·        Philip wants to see fully or clearly – and only when he does will he be satisfied. 


Now, these two disciples I think we can relate to. Thomas and Philip remind me of the children in the back seat asking their parent driving, “Are we there yet?” “How much longer?” “Do we need a map?” “Are we lost?” “How much further?”  And Jesus is simply saying, “Trust me.” 


And then over the years, the conversation continues to develop into the parents saying to the child, “Be aware, watch, notice your surroundings – check the street signs, know the neighborhoods you are in, someday soon you will be driving.” The parent is trying to bestow on the child “the way,” “the truth” and “the life.”  


Jesus is being the patient example and teacher – just like the father in my example.  He is teaching the disciples to follow his way, to be truth, and to live life to the fullest - all while asking them to be patient – through getting to know him, seeing him, believing him.  Yet Jesus goes even one step further in saying, if you can’t believe me in this, let the works speak for themselves.  Let what I have shown you and done among you speak for itself.    


Carl Gregg on his Pathos blog puts this into perspective. He says,


The best summation I’ve seen of this perspective is by the pastor, writer, and spiritual director Eugene Peterson.  Peterson encapsulates Jesus’ point in John 14 by saying,


“Only when we do the Jesus truth in the Jesus way do we get the Jesus life.”

Isolating only the so-called “Jesus truth” yields a disembodied orthodoxy: all the right words with no behavior to make the words believable.  More important is the “Jesus Way” of loving God and loving neighbor.



In the book, The Jesus Way, Eugene Peterson says,


“A Christian congregation, the church in your neighborhood, has always been the primary location for getting this way and truth and life of Jesus believed and embodied.”  


If Peterson is right, what might this mean for you and me and First Friends?   


Just think about that for a moment.  Are we willing to be patient and slow down so we can embody the way, the truth, and the life among our neighbors, our families, our world?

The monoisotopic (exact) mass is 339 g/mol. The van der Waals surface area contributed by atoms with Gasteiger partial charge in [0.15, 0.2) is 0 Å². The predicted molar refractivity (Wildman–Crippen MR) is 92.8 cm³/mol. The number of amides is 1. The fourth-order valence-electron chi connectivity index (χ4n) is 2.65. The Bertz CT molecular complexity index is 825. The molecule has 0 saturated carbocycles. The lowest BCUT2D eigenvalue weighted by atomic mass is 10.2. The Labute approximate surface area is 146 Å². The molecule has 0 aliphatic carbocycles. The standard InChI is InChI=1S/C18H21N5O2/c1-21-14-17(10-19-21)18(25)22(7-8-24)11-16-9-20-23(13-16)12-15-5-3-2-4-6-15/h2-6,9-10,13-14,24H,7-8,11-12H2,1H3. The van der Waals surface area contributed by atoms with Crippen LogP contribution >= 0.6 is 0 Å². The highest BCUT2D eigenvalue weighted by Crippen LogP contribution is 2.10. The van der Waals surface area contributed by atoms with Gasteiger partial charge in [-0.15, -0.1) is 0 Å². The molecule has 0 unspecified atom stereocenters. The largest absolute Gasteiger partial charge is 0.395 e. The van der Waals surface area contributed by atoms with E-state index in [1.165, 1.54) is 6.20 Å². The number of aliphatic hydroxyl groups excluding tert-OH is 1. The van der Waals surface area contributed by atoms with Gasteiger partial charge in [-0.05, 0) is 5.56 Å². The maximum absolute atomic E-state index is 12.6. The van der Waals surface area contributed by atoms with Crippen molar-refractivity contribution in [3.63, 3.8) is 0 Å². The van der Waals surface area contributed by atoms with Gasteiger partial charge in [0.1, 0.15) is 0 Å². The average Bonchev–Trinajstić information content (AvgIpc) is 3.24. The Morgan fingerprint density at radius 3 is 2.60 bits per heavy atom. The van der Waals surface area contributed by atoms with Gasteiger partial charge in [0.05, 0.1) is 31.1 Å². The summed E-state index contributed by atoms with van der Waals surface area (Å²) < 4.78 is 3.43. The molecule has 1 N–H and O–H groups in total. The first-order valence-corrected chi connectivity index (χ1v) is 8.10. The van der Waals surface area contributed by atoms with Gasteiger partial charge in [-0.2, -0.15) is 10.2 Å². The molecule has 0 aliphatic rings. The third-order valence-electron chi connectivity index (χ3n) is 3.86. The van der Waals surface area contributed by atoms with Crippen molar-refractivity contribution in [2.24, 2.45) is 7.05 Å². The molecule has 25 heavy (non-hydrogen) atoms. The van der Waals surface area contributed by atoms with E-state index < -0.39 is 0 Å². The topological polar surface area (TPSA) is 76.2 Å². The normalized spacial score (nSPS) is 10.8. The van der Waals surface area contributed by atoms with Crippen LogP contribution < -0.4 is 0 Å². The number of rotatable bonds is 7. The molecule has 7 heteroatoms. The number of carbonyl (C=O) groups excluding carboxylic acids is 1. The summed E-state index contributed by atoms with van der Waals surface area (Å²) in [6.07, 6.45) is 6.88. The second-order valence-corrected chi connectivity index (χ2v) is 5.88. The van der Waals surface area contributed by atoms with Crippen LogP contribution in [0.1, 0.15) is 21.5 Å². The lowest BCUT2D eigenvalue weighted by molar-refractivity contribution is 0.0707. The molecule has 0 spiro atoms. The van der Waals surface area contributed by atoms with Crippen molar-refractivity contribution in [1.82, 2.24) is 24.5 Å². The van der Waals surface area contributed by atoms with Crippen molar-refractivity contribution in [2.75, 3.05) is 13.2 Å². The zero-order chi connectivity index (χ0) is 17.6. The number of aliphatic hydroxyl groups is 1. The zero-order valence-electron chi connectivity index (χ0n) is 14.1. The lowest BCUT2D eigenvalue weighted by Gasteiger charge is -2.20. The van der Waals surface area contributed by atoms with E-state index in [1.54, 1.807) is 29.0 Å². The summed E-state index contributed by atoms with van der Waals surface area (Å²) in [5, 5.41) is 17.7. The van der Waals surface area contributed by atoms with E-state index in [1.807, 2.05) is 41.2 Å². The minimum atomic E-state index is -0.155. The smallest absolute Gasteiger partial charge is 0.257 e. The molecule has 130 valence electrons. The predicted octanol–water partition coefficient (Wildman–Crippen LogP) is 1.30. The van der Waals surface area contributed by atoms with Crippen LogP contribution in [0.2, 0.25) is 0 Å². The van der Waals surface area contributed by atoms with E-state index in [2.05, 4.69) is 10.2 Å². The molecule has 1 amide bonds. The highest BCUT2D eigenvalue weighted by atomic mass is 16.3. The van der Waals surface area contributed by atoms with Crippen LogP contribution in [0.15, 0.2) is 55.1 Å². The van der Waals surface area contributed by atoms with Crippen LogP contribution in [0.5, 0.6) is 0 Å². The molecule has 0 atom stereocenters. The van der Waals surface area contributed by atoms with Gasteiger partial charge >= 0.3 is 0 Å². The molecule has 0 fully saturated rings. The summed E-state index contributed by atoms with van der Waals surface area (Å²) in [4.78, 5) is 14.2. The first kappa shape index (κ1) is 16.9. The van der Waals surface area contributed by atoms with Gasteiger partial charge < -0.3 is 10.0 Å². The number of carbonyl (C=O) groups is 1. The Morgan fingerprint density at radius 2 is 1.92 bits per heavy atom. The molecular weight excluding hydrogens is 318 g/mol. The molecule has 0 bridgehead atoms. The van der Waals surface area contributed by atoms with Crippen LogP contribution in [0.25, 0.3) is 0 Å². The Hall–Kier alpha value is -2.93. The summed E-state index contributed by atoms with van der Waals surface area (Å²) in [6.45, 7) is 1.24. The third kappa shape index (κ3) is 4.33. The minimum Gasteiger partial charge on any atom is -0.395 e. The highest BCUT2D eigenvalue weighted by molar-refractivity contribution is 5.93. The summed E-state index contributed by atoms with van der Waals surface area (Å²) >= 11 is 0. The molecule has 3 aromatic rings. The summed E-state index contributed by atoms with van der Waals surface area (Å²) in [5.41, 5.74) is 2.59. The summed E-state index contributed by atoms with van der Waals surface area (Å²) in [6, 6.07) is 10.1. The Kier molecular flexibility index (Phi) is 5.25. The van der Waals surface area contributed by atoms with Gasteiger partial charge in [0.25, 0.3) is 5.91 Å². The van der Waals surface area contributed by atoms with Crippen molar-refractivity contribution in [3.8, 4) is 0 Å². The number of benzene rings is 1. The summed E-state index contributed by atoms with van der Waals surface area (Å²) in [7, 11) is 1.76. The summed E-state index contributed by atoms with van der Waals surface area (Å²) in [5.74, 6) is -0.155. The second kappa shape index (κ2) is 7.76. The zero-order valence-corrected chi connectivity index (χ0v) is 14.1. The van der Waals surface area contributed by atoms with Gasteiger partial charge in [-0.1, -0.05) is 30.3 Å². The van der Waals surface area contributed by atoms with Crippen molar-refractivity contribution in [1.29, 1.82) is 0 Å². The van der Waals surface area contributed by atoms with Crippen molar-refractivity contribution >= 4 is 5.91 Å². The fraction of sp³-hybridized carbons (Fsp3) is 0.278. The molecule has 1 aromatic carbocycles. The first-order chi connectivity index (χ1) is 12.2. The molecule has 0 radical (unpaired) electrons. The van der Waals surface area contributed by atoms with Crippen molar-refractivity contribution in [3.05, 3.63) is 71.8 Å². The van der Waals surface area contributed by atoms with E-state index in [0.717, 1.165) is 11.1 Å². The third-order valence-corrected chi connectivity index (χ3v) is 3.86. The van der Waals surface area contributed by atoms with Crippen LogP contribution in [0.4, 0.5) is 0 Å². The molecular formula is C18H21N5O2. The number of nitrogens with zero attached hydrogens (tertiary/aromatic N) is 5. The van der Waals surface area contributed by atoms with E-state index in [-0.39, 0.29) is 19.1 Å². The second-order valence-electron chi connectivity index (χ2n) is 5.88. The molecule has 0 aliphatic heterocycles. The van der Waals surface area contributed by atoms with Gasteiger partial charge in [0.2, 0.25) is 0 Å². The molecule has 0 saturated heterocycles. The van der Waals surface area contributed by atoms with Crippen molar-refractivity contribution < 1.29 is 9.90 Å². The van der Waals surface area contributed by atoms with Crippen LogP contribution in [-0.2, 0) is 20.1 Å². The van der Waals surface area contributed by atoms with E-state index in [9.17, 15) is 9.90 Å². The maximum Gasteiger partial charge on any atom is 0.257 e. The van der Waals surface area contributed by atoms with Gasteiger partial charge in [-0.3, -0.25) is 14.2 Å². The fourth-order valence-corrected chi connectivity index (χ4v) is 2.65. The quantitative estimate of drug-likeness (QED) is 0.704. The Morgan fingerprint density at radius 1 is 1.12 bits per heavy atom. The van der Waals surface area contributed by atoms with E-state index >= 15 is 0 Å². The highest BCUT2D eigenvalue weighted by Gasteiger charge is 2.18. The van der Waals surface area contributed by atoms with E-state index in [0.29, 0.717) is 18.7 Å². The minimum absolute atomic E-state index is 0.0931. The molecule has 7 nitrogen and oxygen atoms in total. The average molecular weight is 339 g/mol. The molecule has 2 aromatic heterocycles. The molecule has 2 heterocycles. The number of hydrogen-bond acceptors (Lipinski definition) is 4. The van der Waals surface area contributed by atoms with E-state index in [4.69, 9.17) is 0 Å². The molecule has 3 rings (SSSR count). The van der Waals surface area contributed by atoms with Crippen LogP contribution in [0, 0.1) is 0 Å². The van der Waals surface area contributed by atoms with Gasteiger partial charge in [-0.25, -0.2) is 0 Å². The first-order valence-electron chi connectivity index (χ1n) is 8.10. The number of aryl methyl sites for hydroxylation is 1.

To close, I would like to leave you with this thought from the book, “Slow Church”


Before I share the quote, I also want to let you know that John Pattison and Chris Smith who wrote Slow Church will be with us live and in person (or maybe I should say, in our neighborhood)on Sunday, October 14.  We will be offering breakfast that morning at 8:30am followed by a special Education Hour before the service at 9am. They will also be preaching during Meeting for Worship that Sunday. I highly encourage you all to come, especially our clerks, committee members, concerned friends and neighbors to engage in this ongoing conversation. 


Now, here is what John and Chris say,


The local church is the crucible in which we are forged as the patient people of God…As we mature together into the fullness of Christ, over time and in our places, we learn patience by forgiving and being reconciled to one another. Our brothers and sisters may incessantly annoy us.  But we are called in Christ to love and to be reconciled to them.  Just as marriage vows serve as a covenant bond that holds a couple together in difficult times, our commitment to our faith community is essential if we are to learn patience and practice stability.  Patience can hold us together when other forces conspire to rip us asunder.


Embrace the patient way of Christ this week so that through compassion we can “do the Jesus truth in the Jesus way” and work toward the Jesus life together!  



9-23-18 - Needing Stability: The Craft of Life

Needing Stability: The Craft of Life

Indianapolis First Friends

Pastor Bob Henry

September 23, 2018


Romans 12:9-18

9 Let love be genuine; hate what is evil, hold fast to what is good; 10 love one another with mutual affection; outdo one another in showing honor. 11 Do not lag in zeal, be ardent in spirit, serve the Lord.[a] 12 Rejoice in hope, be patient in suffering, persevere in prayer. 13 Contribute to the needs of the saints; extend hospitality to strangers.